This concept awoke a part of my soul I found myself transformed by the paradoxical complexity and simultaneous simplicity of Ubuntu as an alternative worldview and dove into its endless possibilities. This remarkable concept embodies traits such as warmth, empathy, connection, understanding, reciprocity, and  implies that human beings are defined by our shared sense of community. As a white descendant of “the colonizer,” the term and its ethics gave me pause and provoked me to truly think about how I identify myself as distinct from any human I had been socialized to encounter as “Others.” Most importantly, it challenged me to think about how I find comfort, connection, wellbeing, and belonging in my community.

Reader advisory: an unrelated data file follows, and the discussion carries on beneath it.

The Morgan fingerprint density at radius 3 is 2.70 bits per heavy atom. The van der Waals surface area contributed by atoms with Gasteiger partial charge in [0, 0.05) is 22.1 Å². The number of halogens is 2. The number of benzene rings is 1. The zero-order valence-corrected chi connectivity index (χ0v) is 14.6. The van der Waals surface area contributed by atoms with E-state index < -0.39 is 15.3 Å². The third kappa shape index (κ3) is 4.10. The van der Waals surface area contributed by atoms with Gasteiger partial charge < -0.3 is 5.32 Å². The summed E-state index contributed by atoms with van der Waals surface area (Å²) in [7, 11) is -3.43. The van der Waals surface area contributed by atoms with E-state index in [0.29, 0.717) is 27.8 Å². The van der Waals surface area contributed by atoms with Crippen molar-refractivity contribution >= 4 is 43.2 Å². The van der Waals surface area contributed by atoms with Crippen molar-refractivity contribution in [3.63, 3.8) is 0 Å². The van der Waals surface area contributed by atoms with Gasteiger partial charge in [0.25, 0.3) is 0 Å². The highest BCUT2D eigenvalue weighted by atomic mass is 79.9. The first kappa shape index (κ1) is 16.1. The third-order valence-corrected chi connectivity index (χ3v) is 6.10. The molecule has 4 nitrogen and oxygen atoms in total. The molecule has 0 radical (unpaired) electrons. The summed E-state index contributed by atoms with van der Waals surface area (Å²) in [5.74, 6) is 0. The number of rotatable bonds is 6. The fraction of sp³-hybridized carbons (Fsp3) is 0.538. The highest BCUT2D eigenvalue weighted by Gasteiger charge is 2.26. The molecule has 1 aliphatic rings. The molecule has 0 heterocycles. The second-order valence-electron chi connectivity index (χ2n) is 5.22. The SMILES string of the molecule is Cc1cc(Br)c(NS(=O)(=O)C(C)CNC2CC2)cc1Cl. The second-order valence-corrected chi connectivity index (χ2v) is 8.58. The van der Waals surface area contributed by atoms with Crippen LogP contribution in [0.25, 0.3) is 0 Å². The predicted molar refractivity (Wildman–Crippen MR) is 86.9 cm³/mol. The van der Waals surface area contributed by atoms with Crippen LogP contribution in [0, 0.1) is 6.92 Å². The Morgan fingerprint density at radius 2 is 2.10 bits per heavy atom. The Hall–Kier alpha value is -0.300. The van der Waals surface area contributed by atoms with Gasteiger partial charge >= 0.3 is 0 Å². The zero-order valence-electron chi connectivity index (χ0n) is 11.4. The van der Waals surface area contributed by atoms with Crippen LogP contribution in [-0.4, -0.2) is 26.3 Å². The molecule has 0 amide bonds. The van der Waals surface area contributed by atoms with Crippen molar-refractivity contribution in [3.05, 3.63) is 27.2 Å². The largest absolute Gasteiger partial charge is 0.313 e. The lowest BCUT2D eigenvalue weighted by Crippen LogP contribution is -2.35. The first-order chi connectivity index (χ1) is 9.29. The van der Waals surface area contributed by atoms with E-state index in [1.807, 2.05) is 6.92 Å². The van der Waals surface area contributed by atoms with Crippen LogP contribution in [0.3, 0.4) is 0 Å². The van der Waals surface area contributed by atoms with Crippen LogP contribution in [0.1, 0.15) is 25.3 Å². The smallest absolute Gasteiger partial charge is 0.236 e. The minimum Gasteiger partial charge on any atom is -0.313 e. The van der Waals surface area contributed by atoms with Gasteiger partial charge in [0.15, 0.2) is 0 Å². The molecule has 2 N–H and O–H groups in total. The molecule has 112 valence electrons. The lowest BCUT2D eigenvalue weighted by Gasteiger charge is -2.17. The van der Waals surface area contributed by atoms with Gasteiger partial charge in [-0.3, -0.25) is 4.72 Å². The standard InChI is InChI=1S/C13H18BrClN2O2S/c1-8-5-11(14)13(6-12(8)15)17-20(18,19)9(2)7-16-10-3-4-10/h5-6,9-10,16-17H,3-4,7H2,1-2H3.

My revelation prompted me to think about my role as a future global health practitioner. As I further learned about the Ubuntu concept, I noticed emotions of shame and guilt emerging in myself. As stated above, for as long as I can remember, labelling myself as “Canadian” served as a tremendous source of pride; however, in preparation for our intersession field school placement in Uganda, I noticed this shifting. I no longer felt proud of the ways in which Canada has engaged in historical relations with African nations. I noticed tremendous shame about my identity as a white person, born and raised in the cultural “bubble” of London, Ontario. While I know there are authentically altruistic components of my insatiable drive to learn about and explore the world, I also now recognized that my interest and expectations of contributing to the betterment of the world connected to colonial helping narratives, and my international mobility stemmed   from a very privileged place. I could see that I know so little about economic relations between Canada and Africa, despite benefitting tremendously from these dynamics over the entirety of my life.Additionally, I could see that my perspectives on African “culture” was rooted in imagery captured and disseminated by white Canadians in charge of the narrative. Overall, I was raised on the idea that, to be a good Canadian, you should “give back” without truly examining what this means on a larger scale. Engaging in hyper-self-reflexive practice, in this case, includes a consideration of the complex socio-historical, imperialistic, and colonial dynamics that have contributed to my understanding of Africa. I could see that, in reality, my orientation to global health work had stemmed from a homogenizing view of what is in fact an extremely diverse Africa, and was further toxic through its too common positioning of aspiring global health practitioners from the Global North as equipped and appropriate providers of “help”. How could I escape the toxicity of this dynamic? Well, I first needed to pop the bubble.